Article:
Tuesday, June 18, 2024

As the Upper Valley strives for a sustainable future, Cashmere becomes the center for a circular economy


With sustainability, affordability, and community in mind, some businesses in the Upper Valley are ditching the traditional linear economy model of take, make, and dispose, and adopting circular economy practices, such as reuse and repair. 

“I think these types of businesses just in general are on the rise, I think as people are thinking more critically about where the things they buy come from, trying to reduce their impact. In addition, kind of like that post-pandemic economy has just really changed the way that people spend money,” said Laura Patton, Co-owner of Colchuck Consignment.

Colchuck Consignment is an outdoor gear consignment shop that began online for Upper Valley residents during the pandemic. In 2021, it opened its brick-and-mortar shop in Cashmere. This year, a number of shops and spaces are following suit. 

Small Change recently had its soft opening, selling second-hand art supplies. Just down the street, the nonprofit Waste Loop will open a reclaimed building materials shop called Eastside Rebuild in the spring. Once open, Eastside Rebuild will also host workshops and Repair Cafes, which are currently scheduled as pop-up events at different locations across the Valley.

Due to its low cost and prime location, Cashmere has inadvertently become the ideal place for a circular economy to function. It lies in the middle of its two largest markets, Wenatchee and Leavenworth, offering advantages such as parking and lower rent.

“I think that probably one of the reasons is that when you're selling used items, your margins are definitely quite a bit lower than if you're selling new items. The fact that commercial space, commercial rent, in Cashmere is so affordable is super helpful,” said Patton.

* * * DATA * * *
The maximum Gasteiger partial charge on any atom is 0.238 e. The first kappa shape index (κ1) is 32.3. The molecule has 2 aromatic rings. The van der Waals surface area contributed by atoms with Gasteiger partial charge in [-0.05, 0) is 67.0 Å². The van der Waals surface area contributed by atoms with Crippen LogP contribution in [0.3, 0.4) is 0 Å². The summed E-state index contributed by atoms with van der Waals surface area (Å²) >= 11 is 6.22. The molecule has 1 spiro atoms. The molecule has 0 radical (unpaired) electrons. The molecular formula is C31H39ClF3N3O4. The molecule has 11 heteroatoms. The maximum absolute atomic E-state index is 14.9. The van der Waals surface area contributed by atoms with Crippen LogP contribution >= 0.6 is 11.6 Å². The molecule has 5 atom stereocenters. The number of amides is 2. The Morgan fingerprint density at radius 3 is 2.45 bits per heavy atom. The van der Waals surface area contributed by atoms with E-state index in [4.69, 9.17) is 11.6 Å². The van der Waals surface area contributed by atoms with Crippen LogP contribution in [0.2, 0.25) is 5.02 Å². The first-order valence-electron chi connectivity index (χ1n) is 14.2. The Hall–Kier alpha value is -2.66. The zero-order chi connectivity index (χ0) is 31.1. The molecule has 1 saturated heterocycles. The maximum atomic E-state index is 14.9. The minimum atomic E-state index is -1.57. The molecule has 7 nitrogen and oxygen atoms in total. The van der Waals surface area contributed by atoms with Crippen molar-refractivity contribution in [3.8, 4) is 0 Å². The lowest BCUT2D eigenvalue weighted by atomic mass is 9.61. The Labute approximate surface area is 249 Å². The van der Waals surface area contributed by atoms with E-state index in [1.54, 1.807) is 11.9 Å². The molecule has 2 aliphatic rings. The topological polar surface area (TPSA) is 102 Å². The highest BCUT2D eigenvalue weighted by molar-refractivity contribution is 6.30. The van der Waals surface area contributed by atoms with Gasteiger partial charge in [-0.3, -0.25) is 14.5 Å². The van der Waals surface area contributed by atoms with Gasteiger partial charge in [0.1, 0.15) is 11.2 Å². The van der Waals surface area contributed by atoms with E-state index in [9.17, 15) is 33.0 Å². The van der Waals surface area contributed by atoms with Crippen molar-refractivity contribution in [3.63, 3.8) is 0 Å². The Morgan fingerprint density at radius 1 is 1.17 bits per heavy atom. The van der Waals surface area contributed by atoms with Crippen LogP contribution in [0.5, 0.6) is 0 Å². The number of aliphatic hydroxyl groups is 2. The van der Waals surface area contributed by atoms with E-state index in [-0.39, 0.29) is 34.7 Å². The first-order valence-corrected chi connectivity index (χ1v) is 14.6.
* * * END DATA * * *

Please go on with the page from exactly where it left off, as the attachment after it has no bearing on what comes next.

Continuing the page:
For Colchuck Consignment, Cashmere also sits in the midst of world-class outdoor recreation. Reselling outdoor gear is a way to make these sports more affordable and inclusive to the community.

“Community is at the forefront of everything we do. So basically, every decision that we make, is coming from a place that will benefit the community…We want to be a place where everybody feels welcome, where everybody feels safe,” said Patton.

In addition to reselling clothing and gear, it hosts community events, rents out gear, and has an in-house repair specialist, Clare Thompson. Thompson will do about four repairs a day on any outdoor clothing or gear she can fix with her old sewing machine.


“My aunts and my granny bought me a sewing machine when I was like 14, and that's the same sewing machine that I'm doing repairs on now. So, you don't need anything fancy,” said Thompson. 

Thompson grew up around sewing in her family. She remembers both of her grandmothers hemming, fixing, and even making clothes for their daughters. Thompson would sew with her aunts, making clothes out of unconventional materials such as duct tape or book pages until realizing she enjoyed fixing the clothes she already had.

“I feel like clothing has a lot of memories in it, and so much of our energy gets imbued into our clothes. I wanted to keep these garments that meant a lot to me, and so figuring out how to do that in a way that was enjoyable and gave new life and better life to these clothes that I already had was really cool,” said Thompson.